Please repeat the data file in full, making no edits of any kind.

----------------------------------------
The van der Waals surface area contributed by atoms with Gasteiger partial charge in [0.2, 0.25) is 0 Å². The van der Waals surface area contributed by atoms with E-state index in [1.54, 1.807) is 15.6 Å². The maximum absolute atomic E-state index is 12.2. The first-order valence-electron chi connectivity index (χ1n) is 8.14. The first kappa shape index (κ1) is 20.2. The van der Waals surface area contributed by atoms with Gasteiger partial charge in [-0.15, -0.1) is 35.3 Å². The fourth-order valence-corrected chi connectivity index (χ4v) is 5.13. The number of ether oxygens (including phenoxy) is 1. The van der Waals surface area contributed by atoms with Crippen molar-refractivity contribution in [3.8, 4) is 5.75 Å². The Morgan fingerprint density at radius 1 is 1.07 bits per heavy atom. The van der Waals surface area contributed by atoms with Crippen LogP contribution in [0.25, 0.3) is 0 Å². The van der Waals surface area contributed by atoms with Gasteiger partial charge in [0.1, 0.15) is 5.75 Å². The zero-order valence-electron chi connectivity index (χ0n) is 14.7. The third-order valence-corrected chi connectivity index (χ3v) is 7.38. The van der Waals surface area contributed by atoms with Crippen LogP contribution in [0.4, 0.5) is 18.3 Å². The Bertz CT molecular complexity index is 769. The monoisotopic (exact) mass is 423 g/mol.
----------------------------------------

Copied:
The van der Waals surface area contributed by atoms with Gasteiger partial charge in [0.2, 0.25) is 0 Å². The van der Waals surface area contributed by atoms with E-state index in [1.54, 1.807) is 15.6 Å². The maximum absolute atomic E-state index is 12.2. The first-order valence-electron chi connectivity index (χ1n) is 8.14. The first kappa shape index (κ1) is 20.2. The van der Waals surface area contributed by atoms with Gasteiger partial charge in [-0.15, -0.1) is 35.3 Å². The fourth-order valence-corrected chi connectivity index (χ4v) is 5.13. The number of ether oxygens (including phenoxy) is 1. The van der Waals surface area contributed by atoms with Crippen molar-refractivity contribution in [3.8, 4) is 5.75 Å². The Morgan fingerprint density at radius 1 is 1.07 bits per heavy atom. The van der Waals surface area contributed by atoms with Crippen LogP contribution in [0.25, 0.3) is 0 Å². The van der Waals surface area contributed by atoms with Gasteiger partial charge in [0.1, 0.15) is 5.75 Å². The zero-order valence-electron chi connectivity index (χ0n) is 14.7. The third-order valence-corrected chi connectivity index (χ3v) is 7.38. The van der Waals surface area contributed by atoms with Crippen LogP contribution in [0.4, 0.5) is 18.3 Å². The Bertz CT molecular complexity index is 769. The monoisotopic (exact) mass is 423 g/mol.